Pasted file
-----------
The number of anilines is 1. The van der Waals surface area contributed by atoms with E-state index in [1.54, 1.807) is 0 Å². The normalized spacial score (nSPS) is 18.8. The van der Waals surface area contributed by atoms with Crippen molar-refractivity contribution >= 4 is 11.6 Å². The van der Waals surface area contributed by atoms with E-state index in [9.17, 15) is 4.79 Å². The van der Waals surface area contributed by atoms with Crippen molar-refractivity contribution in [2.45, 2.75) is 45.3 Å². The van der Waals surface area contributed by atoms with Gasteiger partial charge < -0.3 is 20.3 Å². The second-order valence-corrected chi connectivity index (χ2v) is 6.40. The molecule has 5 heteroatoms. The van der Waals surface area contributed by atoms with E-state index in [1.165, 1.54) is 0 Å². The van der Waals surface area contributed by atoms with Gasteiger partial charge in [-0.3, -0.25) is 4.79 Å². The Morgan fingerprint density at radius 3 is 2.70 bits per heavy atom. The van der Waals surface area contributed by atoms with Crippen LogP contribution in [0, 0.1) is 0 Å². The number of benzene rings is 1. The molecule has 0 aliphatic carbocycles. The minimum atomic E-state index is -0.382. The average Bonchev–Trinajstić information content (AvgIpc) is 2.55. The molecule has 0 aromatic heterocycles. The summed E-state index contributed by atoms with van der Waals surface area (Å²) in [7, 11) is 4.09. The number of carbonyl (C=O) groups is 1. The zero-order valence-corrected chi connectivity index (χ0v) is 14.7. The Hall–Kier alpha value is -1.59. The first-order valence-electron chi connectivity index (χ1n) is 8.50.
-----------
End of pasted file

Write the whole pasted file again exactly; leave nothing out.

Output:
The number of anilines is 1. The van der Waals surface area contributed by atoms with E-state index in [1.54, 1.807) is 0 Å². The normalized spacial score (nSPS) is 18.8. The van der Waals surface area contributed by atoms with Crippen molar-refractivity contribution >= 4 is 11.6 Å². The van der Waals surface area contributed by atoms with E-state index in [9.17, 15) is 4.79 Å². The van der Waals surface area contributed by atoms with Crippen molar-refractivity contribution in [2.45, 2.75) is 45.3 Å². The van der Waals surface area contributed by atoms with Gasteiger partial charge < -0.3 is 20.3 Å². The second-order valence-corrected chi connectivity index (χ2v) is 6.40. The molecule has 5 heteroatoms. The van der Waals surface area contributed by atoms with E-state index in [1.165, 1.54) is 0 Å². The van der Waals surface area contributed by atoms with Gasteiger partial charge in [-0.3, -0.25) is 4.79 Å². The Morgan fingerprint density at radius 3 is 2.70 bits per heavy atom. The van der Waals surface area contributed by atoms with Crippen LogP contribution in [0, 0.1) is 0 Å². The number of benzene rings is 1. The molecule has 0 aliphatic carbocycles. The minimum atomic E-state index is -0.382. The average Bonchev–Trinajstić information content (AvgIpc) is 2.55. The molecule has 0 aromatic heterocycles. The summed E-state index contributed by atoms with van der Waals surface area (Å²) in [7, 11) is 4.09. The number of carbonyl (C=O) groups is 1. The zero-order valence-corrected chi connectivity index (χ0v) is 14.7. The Hall–Kier alpha value is -1.59. The first-order valence-electron chi connectivity index (χ1n) is 8.50.